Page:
A new index that has been an accurate past indicator of recessions is showing that we are currently at a 70% chance of recession, attributed to weakening industrial production and the slope of the yield curve.
The new indicator is a combination between State Street Associates and MIT's Sloan School of Management and is called the KKT Index of the Business Cycle.
It is based off of the idea of Mahalanobis distance, which is a measure of the distance between a point P and a distribution D, introduced by P. C. Mahalanobis in 1936. The distance is a multi-dimensional generalization of the idea of measuring how many standard deviations away P is from the mean of D. In addition to using it for the analysis of skulls, Mahalanobis distance is used in cluster analysis and classification techniques.
“The Mahalanobis distance was originally conceived to measure the statistical similarity of the values of a set of dimensions for a given skull to the average values of those dimensions for a chosen group of skulls,” the study says.
The study's abstract reads:
Their index has several important features that distinguish it from the Conference Board’s leading, coincident, and lagging indicators. It is efficient because as a single index it conveys reliable information about the path of the business cycle. Their index gives an independent assessment of the state of the economy because it is constructed from variables that are different than those used by the NBER to identify recessions.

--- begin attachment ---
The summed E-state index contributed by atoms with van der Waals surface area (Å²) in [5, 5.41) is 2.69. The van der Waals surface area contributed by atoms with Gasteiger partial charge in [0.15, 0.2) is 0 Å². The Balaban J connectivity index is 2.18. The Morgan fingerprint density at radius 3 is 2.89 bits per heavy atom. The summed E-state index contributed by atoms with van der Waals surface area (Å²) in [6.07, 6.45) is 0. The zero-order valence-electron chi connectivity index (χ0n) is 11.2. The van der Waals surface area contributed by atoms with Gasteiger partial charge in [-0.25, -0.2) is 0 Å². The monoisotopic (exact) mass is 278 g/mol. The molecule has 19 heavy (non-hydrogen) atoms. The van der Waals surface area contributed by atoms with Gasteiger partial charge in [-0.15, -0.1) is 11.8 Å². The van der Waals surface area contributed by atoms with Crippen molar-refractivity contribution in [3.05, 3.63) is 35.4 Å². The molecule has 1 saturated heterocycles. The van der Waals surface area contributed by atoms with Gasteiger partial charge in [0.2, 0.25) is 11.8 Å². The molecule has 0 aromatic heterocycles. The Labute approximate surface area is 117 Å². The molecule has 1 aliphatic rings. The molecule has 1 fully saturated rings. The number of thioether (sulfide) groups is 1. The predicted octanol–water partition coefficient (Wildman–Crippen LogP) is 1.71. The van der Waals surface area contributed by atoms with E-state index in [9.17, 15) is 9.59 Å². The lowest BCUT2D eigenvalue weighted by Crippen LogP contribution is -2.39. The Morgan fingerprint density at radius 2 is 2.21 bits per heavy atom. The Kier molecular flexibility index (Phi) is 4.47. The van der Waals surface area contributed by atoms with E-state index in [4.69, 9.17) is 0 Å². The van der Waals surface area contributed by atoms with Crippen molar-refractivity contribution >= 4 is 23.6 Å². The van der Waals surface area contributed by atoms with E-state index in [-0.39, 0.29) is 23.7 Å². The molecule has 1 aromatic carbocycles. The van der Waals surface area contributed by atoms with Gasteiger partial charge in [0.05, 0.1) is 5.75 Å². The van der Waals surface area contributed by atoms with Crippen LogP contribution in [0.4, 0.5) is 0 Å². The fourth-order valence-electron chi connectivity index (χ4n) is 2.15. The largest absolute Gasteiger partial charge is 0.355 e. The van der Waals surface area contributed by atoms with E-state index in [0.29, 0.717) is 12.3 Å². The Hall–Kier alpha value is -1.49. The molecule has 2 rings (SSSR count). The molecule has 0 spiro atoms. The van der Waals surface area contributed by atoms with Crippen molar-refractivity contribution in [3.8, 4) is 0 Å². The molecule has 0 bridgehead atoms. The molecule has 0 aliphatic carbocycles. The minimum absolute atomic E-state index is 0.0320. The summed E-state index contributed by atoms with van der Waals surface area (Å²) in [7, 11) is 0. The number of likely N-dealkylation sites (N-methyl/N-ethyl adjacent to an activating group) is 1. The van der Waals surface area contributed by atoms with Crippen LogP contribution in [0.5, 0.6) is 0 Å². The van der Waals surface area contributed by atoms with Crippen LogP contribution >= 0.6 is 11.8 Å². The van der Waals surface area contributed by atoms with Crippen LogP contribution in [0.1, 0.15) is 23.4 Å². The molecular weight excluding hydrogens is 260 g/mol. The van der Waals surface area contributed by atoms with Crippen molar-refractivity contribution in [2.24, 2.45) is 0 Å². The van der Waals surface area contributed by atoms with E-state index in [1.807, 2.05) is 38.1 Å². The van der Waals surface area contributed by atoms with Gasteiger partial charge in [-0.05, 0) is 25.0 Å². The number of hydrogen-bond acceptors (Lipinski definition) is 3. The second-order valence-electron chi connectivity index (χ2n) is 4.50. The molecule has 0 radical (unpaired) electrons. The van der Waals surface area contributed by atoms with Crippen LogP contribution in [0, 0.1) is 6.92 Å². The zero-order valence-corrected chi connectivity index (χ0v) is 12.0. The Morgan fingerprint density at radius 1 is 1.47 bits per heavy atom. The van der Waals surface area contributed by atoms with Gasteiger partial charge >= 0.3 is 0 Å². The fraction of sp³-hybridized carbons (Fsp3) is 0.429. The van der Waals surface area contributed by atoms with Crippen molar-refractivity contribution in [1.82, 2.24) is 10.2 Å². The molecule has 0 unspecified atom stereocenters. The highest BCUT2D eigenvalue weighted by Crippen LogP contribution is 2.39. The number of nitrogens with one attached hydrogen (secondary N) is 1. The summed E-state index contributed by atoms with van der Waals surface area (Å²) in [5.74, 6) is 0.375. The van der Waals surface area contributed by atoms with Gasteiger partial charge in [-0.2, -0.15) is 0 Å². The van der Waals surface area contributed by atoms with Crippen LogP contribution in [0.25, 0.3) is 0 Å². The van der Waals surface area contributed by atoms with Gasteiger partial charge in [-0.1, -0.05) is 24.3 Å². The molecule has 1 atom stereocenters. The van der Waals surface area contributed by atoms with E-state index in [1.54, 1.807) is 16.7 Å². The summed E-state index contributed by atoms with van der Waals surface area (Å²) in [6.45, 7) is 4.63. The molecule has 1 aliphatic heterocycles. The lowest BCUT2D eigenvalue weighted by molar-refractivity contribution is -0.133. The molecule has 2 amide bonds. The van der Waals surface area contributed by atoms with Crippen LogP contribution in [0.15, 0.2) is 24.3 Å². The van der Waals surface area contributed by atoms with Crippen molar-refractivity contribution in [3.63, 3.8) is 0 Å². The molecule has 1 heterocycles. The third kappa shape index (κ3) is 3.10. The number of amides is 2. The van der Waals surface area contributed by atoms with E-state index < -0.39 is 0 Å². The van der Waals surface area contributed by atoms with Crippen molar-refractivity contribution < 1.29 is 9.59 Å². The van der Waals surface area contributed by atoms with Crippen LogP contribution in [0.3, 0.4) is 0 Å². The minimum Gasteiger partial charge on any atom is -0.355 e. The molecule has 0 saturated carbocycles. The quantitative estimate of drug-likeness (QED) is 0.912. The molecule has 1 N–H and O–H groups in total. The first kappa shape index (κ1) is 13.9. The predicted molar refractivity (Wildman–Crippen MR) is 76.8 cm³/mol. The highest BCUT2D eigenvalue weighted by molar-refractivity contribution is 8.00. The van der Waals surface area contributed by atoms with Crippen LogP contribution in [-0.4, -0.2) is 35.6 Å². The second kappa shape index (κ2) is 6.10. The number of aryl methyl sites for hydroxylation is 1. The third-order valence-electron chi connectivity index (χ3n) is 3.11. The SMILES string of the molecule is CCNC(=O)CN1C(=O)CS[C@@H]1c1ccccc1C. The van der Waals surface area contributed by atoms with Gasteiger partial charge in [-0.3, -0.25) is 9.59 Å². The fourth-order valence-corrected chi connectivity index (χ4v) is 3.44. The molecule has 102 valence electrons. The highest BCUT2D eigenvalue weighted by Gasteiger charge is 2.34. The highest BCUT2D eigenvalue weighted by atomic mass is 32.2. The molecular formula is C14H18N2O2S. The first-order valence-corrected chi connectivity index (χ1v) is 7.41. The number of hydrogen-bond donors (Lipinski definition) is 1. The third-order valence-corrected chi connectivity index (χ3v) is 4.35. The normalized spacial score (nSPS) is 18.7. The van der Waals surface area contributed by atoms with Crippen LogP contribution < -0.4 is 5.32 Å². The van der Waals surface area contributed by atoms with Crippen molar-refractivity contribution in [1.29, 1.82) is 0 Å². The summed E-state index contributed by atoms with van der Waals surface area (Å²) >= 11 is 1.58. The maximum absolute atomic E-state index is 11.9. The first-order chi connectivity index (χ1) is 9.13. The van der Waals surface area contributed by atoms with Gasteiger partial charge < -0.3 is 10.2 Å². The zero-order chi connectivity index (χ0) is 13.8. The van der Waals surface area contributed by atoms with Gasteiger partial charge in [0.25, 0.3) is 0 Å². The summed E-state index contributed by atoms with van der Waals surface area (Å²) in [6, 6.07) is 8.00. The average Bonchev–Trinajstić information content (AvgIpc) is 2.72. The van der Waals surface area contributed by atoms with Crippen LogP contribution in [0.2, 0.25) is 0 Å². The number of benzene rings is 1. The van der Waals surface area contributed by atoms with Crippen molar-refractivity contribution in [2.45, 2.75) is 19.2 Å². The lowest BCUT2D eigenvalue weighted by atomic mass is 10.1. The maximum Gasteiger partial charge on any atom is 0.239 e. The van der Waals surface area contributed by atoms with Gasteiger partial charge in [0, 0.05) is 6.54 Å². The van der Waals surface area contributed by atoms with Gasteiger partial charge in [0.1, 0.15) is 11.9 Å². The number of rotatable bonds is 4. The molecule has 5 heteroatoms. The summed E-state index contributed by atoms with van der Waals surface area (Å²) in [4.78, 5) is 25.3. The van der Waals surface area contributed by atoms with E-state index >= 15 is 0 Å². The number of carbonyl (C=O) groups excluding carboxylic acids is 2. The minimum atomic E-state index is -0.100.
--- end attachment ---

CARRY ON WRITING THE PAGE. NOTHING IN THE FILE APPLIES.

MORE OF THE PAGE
It is strictly data driven; hence, it is unaffected by human bias or persuasion. It gives an objective assessment of the business cycle because it is expressed in units of statistical likelihood. And it explicitly accounts for the interaction, along with the level, of the economic variables from which it is constructed.
The study's co-author William Kinlaw, senior managing director at State Street Associates said to Axios: "This index offers a precise probability of recession or robust growth ... by comparing key variables to the patterns that prevailed during historical episodes."
The study incorporated U.S. data including industrial production, nonfarm payrolls, stock market return and the slope of the Treasury yield curve.
The study says that the lead time on the yield curve predicting recessions is often too long, stating: "Many pundits believe that an inverted yield curve presages the onset of recession. Exhibit 4 tends to support this relationship, though the lead time is often quite long."
Dating back to 1916, the KKT Index has gone up "leading up to every recession so that the combination of its trajectory and level provides a reliable indicator of the likelihood of recession," according to the study.
In Exhibit 5, "he dark line shows the level of the KKT Index leading up to, during, and following recessions. The light line shows level of the index leading up to, during, and following periods of robust growth," the study says.
The unconditional likelihood of a recession occurring in a 6 month period is usually just 17%. As of November 2019, the reading on the index was as high as 76%.
The study concludes: "We highlight the row corresponding to the realization of recessions over the subsequent six months for various levels of the index. We also report the unconditional frequency of recession for the various time spans. Exhibit 6 reveals that when the index exceeded 50%, 54% of the time a recession occurred within the next six months."
It continued: "When it exceeded 60%, a recession occurred 61% of the time within the next six months. When the index exceeded 70% the frequency of recessions was 70%. When it exceeded 80%, recessions occurred 77% of the time. And when it exceeded 90%, recessions followed 91% of the time."